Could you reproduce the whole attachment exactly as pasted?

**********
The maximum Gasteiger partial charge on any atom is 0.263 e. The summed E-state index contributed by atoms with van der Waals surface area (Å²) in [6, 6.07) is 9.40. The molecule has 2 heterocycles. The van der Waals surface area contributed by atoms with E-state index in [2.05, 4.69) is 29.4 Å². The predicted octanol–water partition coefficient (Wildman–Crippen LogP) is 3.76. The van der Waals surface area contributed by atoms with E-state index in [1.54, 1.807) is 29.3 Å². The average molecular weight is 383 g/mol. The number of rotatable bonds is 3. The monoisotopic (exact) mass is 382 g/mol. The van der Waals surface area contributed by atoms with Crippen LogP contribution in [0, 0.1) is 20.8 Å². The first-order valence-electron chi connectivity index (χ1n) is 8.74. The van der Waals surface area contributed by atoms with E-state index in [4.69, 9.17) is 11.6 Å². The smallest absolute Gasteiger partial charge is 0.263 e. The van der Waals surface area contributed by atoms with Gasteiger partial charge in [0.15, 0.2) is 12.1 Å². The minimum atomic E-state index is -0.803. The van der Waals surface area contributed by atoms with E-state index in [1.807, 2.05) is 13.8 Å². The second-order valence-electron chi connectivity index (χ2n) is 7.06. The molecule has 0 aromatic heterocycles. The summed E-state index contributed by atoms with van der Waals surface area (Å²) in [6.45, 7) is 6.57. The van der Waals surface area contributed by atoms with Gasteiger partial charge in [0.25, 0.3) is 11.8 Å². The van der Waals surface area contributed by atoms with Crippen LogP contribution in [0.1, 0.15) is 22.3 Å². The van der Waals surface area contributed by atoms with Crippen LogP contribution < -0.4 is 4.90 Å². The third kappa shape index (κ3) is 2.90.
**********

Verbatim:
The maximum Gasteiger partial charge on any atom is 0.263 e. The summed E-state index contributed by atoms with van der Waals surface area (Å²) in [6, 6.07) is 9.40. The molecule has 2 heterocycles. The van der Waals surface area contributed by atoms with E-state index in [2.05, 4.69) is 29.4 Å². The predicted octanol–water partition coefficient (Wildman–Crippen LogP) is 3.76. The van der Waals surface area contributed by atoms with E-state index in [1.54, 1.807) is 29.3 Å². The average molecular weight is 383 g/mol. The number of rotatable bonds is 3. The monoisotopic (exact) mass is 382 g/mol. The van der Waals surface area contributed by atoms with Crippen LogP contribution in [0, 0.1) is 20.8 Å². The first-order valence-electron chi connectivity index (χ1n) is 8.74. The van der Waals surface area contributed by atoms with E-state index in [4.69, 9.17) is 11.6 Å². The smallest absolute Gasteiger partial charge is 0.263 e. The van der Waals surface area contributed by atoms with Gasteiger partial charge in [0.15, 0.2) is 12.1 Å². The minimum atomic E-state index is -0.803. The van der Waals surface area contributed by atoms with E-state index in [1.807, 2.05) is 13.8 Å². The second-order valence-electron chi connectivity index (χ2n) is 7.06. The molecule has 0 aromatic heterocycles. The summed E-state index contributed by atoms with van der Waals surface area (Å²) in [6.45, 7) is 6.57. The van der Waals surface area contributed by atoms with Gasteiger partial charge in [0.25, 0.3) is 11.8 Å². The van der Waals surface area contributed by atoms with Crippen LogP contribution in [0.1, 0.15) is 22.3 Å². The van der Waals surface area contributed by atoms with Crippen LogP contribution < -0.4 is 4.90 Å². The third kappa shape index (κ3) is 2.90.